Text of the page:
And so we take candles and light them again, as we celebrate the coming of the Light of the World and the presence of the Spirit among us, helping us to recognize His coming.

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Posted by on Feb 2, 2012

Recognizing the Light through our Daily Lives

Recognizing the Light through our Daily Lives

Three Candles

Stepping carefully as she crossed the intersection, the older woman, wearing a warm coat and knitted hat despite the unseasonably warm weather and carrying a shopping bag of groceries, stopped suddenly, a look of delight on her face. She stepped back and slightly to the side, shifted her purse and bag, and bent to pick up a coin from the street. From my vantage point in the car waiting for the light to change, it appeared to be a quarter — just  twenty-five cents. Yet the delight I saw in her face could not have been greater if it had been a thousand times more valuable. She had found something of value, just laying there on the ground in plain sight, waiting for someone to notice it. She picked it up carefully and placed it into her purse. Then she continued to make her way across the intersection on her way home to her apartment down the street.

As she walked on her way and I went on mine, I reflected on what I had seen. A very ordinary item, found in the course of a very ordinary activity, brought great delight to a seemingly very ordinary person. Yet she was a person who was alert and aware of her surroundings. She noticed what was going on, despite the ordinariness of the day and its activities. She saw more than many saw who crossed that intersection on that afternoon, and when she saw, she acted on what she had seen.

Perhaps this anonymous woman has something to teach us as we celebrate the Feast of the Presentation of the Lord, a feast also known as Candlemas and/or as the Feast of the Purification of the Blessed Virgin Mary. Just as Anna and Simeon recognized Jesus when his parents brought him to the Temple to offer the traditional sacrifice required for a first born son, so we are called to be alert and aware so we will recognize Jesus when he comes into our lives. No one was expecting the Christ to come as the infant son of a normal, non-wealthy, non-royal family from Nazareth. Just a carpenter’s son!  The Christ was to be a military hero who would drive out the Roman conquerors and establish a new kingdom like that of David. Yet, Anna and Simeon recognized him and blessed God for the gift of seeing him before their deaths. Indeed, Anna went around happily telling everyone she met that the Messiah had been born and had been presented at the Temple … and she herself had seen him!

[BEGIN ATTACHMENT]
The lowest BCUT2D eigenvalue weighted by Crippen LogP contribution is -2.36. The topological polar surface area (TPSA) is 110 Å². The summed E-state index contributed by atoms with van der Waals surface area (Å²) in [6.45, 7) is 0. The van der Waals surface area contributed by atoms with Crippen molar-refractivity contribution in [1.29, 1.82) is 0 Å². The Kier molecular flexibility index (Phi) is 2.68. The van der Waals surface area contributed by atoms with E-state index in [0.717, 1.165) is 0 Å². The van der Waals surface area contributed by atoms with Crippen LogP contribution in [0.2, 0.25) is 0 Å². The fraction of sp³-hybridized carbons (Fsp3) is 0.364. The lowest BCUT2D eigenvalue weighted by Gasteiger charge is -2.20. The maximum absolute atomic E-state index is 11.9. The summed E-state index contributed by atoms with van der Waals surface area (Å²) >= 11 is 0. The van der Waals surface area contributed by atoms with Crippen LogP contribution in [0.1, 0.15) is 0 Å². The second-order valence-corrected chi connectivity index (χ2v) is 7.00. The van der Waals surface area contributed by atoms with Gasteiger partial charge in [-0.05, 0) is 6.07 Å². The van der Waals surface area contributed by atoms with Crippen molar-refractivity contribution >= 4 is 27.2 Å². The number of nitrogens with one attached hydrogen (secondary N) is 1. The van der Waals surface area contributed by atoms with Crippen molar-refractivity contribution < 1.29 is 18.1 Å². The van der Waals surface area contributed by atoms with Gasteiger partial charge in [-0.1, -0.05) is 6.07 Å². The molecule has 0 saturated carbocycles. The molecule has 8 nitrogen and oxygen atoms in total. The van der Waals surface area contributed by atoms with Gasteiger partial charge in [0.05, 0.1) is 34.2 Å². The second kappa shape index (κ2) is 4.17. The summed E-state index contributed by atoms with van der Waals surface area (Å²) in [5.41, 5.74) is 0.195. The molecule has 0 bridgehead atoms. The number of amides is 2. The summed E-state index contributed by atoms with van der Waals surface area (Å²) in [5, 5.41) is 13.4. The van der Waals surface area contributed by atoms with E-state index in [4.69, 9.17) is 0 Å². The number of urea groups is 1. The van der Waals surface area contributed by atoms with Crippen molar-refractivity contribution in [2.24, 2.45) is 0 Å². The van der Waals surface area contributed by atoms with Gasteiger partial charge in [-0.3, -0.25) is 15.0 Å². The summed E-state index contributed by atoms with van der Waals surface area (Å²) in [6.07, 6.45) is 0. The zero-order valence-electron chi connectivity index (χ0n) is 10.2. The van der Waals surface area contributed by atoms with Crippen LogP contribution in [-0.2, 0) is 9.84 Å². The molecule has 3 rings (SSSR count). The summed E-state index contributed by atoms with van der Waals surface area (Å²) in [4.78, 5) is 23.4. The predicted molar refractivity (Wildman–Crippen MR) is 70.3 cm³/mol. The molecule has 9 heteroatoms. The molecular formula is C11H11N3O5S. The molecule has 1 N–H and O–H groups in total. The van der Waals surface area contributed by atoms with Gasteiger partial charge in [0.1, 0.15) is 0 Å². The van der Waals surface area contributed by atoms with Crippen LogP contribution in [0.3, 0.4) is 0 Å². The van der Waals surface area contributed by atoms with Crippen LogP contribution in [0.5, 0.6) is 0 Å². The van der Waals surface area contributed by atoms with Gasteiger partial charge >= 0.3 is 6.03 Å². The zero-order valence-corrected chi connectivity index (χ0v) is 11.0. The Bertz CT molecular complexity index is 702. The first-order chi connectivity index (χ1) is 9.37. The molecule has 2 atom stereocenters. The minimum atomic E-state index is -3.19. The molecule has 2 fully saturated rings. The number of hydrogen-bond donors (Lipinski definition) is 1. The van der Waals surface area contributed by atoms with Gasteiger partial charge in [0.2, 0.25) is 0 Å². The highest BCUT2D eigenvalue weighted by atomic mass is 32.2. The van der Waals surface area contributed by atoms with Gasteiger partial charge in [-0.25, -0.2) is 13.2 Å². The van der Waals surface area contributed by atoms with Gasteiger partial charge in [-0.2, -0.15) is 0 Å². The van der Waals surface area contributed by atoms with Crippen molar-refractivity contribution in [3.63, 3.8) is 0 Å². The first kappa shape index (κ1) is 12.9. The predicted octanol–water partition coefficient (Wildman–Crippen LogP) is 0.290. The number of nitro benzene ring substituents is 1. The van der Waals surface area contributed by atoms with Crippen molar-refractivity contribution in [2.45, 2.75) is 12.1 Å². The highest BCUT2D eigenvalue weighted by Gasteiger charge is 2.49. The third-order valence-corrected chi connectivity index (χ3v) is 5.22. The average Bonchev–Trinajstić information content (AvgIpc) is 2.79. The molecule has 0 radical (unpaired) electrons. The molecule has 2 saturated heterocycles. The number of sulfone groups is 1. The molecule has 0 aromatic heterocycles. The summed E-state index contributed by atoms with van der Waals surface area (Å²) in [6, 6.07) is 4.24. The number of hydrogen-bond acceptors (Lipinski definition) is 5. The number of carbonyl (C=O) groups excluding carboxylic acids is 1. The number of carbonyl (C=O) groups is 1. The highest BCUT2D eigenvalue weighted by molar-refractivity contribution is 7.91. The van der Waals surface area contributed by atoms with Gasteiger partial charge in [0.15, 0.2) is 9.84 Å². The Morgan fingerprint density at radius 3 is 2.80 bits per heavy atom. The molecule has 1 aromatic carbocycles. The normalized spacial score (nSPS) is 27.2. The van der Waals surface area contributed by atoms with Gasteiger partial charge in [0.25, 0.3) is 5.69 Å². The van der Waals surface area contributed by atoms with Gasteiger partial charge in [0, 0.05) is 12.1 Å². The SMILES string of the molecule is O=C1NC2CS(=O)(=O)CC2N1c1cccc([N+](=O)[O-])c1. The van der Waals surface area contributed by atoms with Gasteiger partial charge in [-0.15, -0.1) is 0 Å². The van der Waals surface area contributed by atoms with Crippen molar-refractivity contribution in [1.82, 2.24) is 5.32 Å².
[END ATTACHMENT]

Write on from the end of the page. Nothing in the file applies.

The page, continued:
The challenge each of us faces, I believe, is to see the Christ in the people with whom we share our lives, as well as in the people who formally represent the Christian community, and to celebrate that coming  into our lives. The fellow who sits begging on the street downtown, the woman who stops joyfully to pick up a coin in the middle of the crosswalk, the guy who laughingly dances down the street, flirting with all the ladies as he goes to round up some buddies and head off to dinner before the cold night catches up with them, the frightened teen who finds she’s pregnant and is certain her parents will beat her and throw her out on the street if they find out, the doctor who cares for a child without charge when the parents don’t have insurance and can’t pay for the care, the little boy who delightedly strips off all his clothes because he’s learned how to do it and revels in the freedom of being alive and unfettered. Each of these is Christ coming to someone. How do we respond?

Image by Alice Birkin – Public domain